Nokia To Axe 10,000 Jobs Worldwide

Over the next two years Nokia is to cut 10,000 jobs as part of a cost-cutting restructure for its 5G fight with Ericsson and Huawei

Nokia provided bad news on the jobs front after it confirmed it will slash 10,000 jobs worldwide over the next two years.

The move is part of a cost cutting exercise that should end up costing the Finnish networking giant approximately 600 million euros ($715 million), Reuters reported.

Nokia is carrying out the cuts in an effort to invest more in its research capabilities, as it seeks to improve its 5G credentials against the likes of Huawei and Ericsson.


Latest cuts

According to Reuters, when chief executive Pekka Lundmark was appointed last year, he undertook a number of changes to help restore Nokia’s position in the 5G market.

Lundmark announced a new strategy in October 2020, under which Nokia will have four business groups. He said the firm would “do whatever it takes” to take the lead in 5G.

And this means that 10,000 jobs will go over the next two years, from Nokia’s total of 90,000 staff worldwide.

It is reported that nearly 100 jobs in the UK are at risk of being axed.

“Decisions that may have a potential impact on our employees are never taken lightly,” Lundmark reportedly said in a statement. “My priority is to ensure that everyone impacted is supported through this process.”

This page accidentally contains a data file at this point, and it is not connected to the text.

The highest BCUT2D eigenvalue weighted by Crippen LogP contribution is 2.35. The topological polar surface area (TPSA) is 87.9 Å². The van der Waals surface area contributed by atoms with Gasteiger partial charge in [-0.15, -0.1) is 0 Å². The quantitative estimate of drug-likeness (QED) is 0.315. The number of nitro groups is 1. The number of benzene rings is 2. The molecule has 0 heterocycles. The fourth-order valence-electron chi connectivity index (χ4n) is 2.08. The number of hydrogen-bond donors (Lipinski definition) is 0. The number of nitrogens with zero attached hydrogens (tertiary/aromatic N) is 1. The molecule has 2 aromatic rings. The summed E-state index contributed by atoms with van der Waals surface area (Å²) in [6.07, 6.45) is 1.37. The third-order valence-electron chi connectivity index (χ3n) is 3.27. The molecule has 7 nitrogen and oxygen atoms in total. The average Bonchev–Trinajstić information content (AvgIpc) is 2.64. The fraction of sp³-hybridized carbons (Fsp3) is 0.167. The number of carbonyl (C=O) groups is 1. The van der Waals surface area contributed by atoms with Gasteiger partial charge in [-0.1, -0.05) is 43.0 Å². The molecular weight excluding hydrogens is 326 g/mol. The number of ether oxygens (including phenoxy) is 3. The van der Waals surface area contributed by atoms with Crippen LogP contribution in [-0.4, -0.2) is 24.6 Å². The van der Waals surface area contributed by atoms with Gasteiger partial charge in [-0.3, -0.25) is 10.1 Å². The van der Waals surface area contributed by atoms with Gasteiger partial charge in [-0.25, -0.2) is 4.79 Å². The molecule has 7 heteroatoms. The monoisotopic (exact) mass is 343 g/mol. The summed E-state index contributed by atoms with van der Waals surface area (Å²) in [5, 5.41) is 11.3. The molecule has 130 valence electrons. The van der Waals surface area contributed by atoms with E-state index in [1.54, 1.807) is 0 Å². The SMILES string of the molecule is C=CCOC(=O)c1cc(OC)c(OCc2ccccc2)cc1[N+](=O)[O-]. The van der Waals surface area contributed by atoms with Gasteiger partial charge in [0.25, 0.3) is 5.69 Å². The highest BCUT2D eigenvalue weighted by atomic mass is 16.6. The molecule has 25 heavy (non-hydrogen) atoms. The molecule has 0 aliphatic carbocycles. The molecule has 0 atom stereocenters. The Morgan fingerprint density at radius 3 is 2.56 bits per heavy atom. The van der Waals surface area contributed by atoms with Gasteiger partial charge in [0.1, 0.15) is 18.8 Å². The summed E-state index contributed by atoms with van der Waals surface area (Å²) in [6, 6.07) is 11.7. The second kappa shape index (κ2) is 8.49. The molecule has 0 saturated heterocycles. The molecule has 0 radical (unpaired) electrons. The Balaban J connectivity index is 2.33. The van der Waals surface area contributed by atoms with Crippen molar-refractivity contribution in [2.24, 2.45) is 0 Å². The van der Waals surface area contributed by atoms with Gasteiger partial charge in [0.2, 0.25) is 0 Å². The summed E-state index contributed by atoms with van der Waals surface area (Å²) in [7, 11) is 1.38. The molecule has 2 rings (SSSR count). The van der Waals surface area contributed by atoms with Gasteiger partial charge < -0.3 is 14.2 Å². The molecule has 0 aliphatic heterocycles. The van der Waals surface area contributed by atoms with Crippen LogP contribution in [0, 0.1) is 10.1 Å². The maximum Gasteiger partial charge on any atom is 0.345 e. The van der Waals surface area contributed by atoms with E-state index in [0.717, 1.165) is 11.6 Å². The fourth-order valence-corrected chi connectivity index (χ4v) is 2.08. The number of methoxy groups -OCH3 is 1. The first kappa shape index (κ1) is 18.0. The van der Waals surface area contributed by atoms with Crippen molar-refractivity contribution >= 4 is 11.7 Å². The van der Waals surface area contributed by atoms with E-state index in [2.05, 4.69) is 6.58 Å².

“These plans are global and likely to affect most countries,” a Nokia representative was quoted by Reuters as saying. “In Europe, we have only just informed local works councils and expect the consultation processes to start shortly, where applicable.”

France, where Nokia cut more than a thousand jobs last year, was excluded from the current restructuring, Reuters reported.

Job losses

It is no secret that Nokia has cut tens of thousands of jobs over the past decade, as the Finnish giant’s domination of the mobile handset market went spectacularly wrong.

Up until around 2009/2010, Nokia had been the leading mobile and smartphone maker in the world. But it was comprehensively outflanked by touchscreen devices such as the Apple iPhone that outclassed the Symbian-based handsets being sold by the Finnish giant.

Its decision then to pin its colours to the Windows Phone operating system from Microsoft eventually confirmed its demise in the mobile handset sector.

Instead Nokia focused on networking and in 2016 it finally purchased French telecom equipment maker Alcatel-Lucent for 15.6bn euros.

That gave the combined entity a global workforce of 114,000, but staffing levels are now down at 90,000, with another 10,000 jobs expected to go on top of this.